by Andrew Williams at November 20, 2014 09:32 PM

November 17, 2014

Larry Cafiero

I’m baaaaaaaaaaack!

OK, so here’s the deal:

Job: Check. Got a great gig editing financial books and presentations for a financial publisher here in town. That’s as boring as it sounds, but it pays the bills. I’m still looking for other freelance work going forward, but this is going to keep me going for quite some time.

Hardware: At home I’ve been using primarily CrunchBang and Korora, though I confess that for the last several months I’ve had the latter on the Road Warrior ThinkPad T60 while using CrunchBang on desktops in the home lab. I’m mostly using the laptop, but the T60 has been showing its age with the Fedora-based distro on it. So I made the switch back and now it’s running like new.

So now I’m back, patrolling the forums — welcome news to some, and a warning to others — and tweaking the current version while waiting for Janice.

So, did you miss me? :-)

Creative Commons License
Larry the CrunchBang Guy and all other blogs by Larry Cafiero are licensed under a Creative Commons Attribution-NonCommercial-ShareAlike 4.0 International License.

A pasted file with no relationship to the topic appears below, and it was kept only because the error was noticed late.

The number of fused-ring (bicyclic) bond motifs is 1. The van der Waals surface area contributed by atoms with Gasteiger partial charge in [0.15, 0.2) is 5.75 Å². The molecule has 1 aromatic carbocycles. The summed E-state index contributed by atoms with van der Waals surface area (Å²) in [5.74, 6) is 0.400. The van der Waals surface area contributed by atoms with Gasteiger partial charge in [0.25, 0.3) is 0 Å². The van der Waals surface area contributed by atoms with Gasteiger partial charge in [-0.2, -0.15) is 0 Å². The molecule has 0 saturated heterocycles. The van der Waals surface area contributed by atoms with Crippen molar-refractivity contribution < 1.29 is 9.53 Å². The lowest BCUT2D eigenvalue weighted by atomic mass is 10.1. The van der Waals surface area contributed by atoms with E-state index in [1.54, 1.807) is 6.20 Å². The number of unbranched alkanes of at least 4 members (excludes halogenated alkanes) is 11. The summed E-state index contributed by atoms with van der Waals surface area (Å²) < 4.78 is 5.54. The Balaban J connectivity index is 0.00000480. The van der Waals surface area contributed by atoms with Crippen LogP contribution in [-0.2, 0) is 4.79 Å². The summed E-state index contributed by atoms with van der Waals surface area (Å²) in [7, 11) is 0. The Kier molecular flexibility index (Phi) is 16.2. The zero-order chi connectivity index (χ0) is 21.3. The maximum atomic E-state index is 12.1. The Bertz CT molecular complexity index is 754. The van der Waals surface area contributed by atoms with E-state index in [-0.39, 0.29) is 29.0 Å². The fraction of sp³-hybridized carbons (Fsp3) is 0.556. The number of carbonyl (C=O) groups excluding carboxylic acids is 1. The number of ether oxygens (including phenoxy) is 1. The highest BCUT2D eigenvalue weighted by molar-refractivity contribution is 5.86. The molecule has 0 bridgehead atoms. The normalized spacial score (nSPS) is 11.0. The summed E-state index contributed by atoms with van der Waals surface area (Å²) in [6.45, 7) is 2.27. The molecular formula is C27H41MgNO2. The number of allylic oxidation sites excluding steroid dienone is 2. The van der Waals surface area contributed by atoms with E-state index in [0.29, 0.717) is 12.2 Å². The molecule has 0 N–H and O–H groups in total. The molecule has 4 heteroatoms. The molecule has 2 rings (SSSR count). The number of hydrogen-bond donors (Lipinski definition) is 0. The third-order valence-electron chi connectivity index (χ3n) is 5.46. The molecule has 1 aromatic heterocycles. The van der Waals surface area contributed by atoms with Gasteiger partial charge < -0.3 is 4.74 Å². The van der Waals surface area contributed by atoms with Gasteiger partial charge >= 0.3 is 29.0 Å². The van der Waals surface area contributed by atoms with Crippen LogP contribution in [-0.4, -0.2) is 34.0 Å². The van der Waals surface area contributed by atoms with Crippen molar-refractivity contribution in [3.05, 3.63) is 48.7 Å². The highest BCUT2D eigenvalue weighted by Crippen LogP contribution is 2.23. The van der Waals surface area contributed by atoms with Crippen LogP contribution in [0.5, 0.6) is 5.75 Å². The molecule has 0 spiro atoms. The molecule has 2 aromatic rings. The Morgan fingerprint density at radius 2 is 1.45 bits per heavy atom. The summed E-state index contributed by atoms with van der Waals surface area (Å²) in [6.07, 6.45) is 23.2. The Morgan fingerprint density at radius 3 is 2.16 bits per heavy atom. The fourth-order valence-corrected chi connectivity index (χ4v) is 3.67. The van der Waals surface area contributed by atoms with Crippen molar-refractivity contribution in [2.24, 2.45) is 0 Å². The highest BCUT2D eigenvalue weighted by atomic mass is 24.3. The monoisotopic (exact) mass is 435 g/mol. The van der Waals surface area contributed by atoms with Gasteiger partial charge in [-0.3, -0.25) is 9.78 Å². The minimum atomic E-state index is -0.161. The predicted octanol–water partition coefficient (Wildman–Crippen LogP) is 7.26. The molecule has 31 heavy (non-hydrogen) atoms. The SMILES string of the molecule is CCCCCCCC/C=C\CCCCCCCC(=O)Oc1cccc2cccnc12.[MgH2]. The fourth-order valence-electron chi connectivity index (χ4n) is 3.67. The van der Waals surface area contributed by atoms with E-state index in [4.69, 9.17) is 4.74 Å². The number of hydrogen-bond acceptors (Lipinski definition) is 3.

(Larry Cafiero is one of the founders of the Lindependence Project and develops business software at Redwood Digital Research, a consultancy that provides FOSS solutions in the small business and home office environment.)

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Filed under: CrunchBang, Debian, Openbox Tagged: CrunchBang, CrunchBang GNU/Linux, CrunchBang Linux, Debian, Openbox

by Larry at November 17, 2014 11:29 PM

November 02, 2014

Richard Querin

Getting my Work Calendar to Sync Properly on my Phone

This is a quick post about how I solved the problem of implementing my work calendar (shared via a calDAV server) into the calendar app on my phone (a Nexus 5) right alongside my Google Calendar.

At work we use KerioConnect to manage our mail, calendars and contacts. I use their webmail client to do my email and calendar on my desktop at work. It’s remarkably good. It’s fast and well-designed.